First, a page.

No Contradiction Between Climate Progress and Economic Growth

In September 2014, with the U.N. Summit on the horizon, the Global Commission on the Climate and the Economy released a consultation document, Better Growth, Better Climate, which culminates in a 10-point plan of key recommendations, aimed at the international community of economic decision-makers.

According to The Guardian newspaper, this report is the most significant intervention in climate politics for Lord Nicholas Stern since his 2006 report. “The report from the international commission concludes that making progress on the climate would not come at the expense of the global economy, but that there will have to be a sharp shift away from carbon-intensive fossil fuels if the world is going to avoid the worst impact of a changing climate”. See reaction at The Guardian at:

The Toronto Globe and Mail reaction honed in on the implications for Canada’s oil and gas industry of the report’s call for higher carbon pricing and the elimination of fossil fuel subsidies – see Paul Krugman wrote an OpEd in New York Times on Sept.18 at:

The Global Commission on the Climate and the Economy was commissioned in 2013 by seven countries, with its programme of work conducted by eight research institutes, led by Washington-based World Resources Institute. The Commission is chaired by former President of Mexico Felipe Calderón, and includes Nicholas Stern amongst its other prominent members. Read Better Growth, Better Climate: the Synthesis Report at:


Lord Stern Proposes an Alternate Model of the Economic Cost of Climate Change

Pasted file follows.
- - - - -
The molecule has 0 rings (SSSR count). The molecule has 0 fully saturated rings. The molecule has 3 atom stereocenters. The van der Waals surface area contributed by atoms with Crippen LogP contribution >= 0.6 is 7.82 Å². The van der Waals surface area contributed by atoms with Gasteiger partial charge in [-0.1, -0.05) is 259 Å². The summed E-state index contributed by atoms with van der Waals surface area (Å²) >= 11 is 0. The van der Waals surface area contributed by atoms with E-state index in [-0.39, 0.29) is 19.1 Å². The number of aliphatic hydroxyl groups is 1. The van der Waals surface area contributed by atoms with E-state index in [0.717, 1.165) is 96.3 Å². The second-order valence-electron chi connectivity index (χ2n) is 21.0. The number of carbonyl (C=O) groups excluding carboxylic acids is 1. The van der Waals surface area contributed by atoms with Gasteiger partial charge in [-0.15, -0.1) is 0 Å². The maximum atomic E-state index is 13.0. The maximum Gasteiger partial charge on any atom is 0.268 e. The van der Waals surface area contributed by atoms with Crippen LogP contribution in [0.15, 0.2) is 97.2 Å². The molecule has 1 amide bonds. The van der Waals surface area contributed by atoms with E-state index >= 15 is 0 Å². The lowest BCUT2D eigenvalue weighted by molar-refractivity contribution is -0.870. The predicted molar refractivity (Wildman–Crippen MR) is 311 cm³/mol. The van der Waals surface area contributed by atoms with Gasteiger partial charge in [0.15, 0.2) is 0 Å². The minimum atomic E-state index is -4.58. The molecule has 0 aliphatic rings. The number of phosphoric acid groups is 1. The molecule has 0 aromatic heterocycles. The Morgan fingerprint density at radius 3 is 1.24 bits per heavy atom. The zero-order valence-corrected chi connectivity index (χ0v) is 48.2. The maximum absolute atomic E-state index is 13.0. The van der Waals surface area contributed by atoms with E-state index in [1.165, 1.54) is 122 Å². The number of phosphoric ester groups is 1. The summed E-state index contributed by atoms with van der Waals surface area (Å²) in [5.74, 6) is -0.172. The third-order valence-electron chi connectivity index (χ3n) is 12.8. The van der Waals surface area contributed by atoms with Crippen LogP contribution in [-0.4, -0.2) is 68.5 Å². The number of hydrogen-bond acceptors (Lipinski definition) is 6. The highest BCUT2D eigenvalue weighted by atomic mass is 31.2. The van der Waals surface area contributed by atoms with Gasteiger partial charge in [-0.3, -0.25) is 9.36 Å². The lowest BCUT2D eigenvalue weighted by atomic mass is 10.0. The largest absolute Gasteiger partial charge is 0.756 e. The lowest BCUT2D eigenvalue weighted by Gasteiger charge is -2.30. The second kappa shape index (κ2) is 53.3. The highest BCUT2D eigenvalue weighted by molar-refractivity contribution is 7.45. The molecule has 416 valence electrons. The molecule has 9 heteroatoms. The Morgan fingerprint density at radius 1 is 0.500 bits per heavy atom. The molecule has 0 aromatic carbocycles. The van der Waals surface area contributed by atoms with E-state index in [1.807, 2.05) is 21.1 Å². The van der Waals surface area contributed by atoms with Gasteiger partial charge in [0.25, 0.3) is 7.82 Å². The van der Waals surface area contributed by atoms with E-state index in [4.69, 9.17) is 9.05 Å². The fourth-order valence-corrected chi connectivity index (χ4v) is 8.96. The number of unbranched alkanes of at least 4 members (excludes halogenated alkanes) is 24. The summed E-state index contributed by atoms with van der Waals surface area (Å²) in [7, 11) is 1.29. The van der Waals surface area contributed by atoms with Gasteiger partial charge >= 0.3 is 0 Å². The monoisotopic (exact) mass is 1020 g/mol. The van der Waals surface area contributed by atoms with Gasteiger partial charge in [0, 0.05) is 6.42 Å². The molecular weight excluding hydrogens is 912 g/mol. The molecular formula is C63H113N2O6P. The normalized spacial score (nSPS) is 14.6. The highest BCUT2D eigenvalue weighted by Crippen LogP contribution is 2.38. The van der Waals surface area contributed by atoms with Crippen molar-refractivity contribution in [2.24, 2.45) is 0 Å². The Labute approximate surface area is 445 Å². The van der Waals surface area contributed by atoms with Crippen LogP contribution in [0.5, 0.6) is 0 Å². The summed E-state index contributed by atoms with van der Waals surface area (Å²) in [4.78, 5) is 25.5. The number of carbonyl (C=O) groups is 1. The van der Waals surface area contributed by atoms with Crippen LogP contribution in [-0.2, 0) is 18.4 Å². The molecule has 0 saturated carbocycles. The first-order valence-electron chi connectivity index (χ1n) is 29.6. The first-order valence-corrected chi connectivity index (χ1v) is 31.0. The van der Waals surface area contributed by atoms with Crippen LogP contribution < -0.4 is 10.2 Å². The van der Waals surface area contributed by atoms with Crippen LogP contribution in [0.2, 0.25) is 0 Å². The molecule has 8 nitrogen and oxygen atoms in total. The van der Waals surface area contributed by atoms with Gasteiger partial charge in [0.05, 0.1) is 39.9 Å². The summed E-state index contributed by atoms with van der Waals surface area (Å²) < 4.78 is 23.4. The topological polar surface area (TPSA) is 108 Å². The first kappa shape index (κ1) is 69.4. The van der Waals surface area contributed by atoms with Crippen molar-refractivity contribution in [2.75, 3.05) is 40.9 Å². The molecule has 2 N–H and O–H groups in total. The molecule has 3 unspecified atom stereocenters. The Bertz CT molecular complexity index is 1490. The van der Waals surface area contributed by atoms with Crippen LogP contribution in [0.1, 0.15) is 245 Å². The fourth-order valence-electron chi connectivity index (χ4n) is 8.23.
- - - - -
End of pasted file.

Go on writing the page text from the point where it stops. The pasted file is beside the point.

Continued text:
A new academic paper by Nicholas Stern and Simon Dietz critques the widely-used Dynamic Integrated model of Climate and the Economy (DICE), developed by William Nordhaus in the 1990’s, and updated in 2013. In a summary from the London School of Economics, Lord Stern states: “I hope our paper will prompt other economists to strive for much better models which will help policy-makers and the public to recognise the immensity of the potential risks of unmanaged climate change.” By modifying assumptions – for example, using a range of temperatures from 1.5C to 6C for climate senstivity, rather than the single 3C level of the DICE model – Stern and Dietz arrive at a level of $200 per tonne for the cost of carbon – astonishingly higher than $40 – $50 per tonne cost that the DICE model would produce. (The carbon tax in British Columbia grew from $10 per tonne at its inception in 2008, to the current level of $30 per tonne of CO2, since July 2012. )

London School of Economics press release is at . A working paper version of the article , Stern and Dietz (2014) Endogenous growth, convexity of damages and climate risk: how Nordhaus’ framework supports deep cuts in carbon emissions, is available from a link at
“We’re massively underestimating climate costs, experts warn” (June 16) at Grist at